Researchers have identified compounds in maple syrup with similar anti-inflammatory or anti-oxidant properties as blueberries, green tea and other “superfoods.”
“In our laboratory research we found that several of these compounds possess anti-oxidant and anti-inflammatory properties, which have been shown to fight cancer, diabetes and bacterial illnesses,” said lead researcher Navindra Seeram, assistant professor of pharmacognosy at the University of Rhode Island.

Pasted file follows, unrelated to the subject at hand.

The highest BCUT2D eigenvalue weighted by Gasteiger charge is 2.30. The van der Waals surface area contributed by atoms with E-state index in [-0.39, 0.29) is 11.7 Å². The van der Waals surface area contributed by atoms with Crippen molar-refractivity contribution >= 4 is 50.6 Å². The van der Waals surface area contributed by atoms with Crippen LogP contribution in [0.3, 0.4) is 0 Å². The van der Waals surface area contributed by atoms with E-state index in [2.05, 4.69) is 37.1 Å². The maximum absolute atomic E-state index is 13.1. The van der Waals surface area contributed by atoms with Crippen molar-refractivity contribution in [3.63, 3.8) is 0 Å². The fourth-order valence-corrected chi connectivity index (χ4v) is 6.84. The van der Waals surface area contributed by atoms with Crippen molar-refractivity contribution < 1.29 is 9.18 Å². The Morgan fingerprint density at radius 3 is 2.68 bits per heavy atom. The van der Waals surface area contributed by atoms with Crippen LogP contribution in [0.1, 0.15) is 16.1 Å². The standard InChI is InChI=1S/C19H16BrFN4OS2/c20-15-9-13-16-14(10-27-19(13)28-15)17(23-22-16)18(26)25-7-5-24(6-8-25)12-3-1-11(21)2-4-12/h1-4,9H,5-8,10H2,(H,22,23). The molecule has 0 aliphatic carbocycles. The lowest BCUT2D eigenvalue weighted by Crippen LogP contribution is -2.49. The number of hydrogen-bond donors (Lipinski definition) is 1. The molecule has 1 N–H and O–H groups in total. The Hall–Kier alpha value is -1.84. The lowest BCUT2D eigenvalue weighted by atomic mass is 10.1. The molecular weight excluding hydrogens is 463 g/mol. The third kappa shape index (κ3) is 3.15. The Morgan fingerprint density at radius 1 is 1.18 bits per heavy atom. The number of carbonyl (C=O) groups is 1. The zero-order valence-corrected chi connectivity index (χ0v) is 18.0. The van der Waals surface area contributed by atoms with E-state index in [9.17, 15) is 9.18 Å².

Initial studies also suggest that polyphenols in the syrup may help keep blood sugar levels in check, important for diabetics, by inhibiting enzymes that are involved in the conversion of carbohydrates to sugar, he said.
The discoveries of new molecules in the syrup also provide chemists with leads that could prompt synthesis of medications to fight other diseases.
The findings were presented this week at an annual meeting of the American Chemical Society in Anaheim, California and are to be published in an upcoming issue of the Journal of Functional Foods.
The study was funded by the Federation of Quebec Maple Syrup Producers and Agriculture and Agri-Food Canada.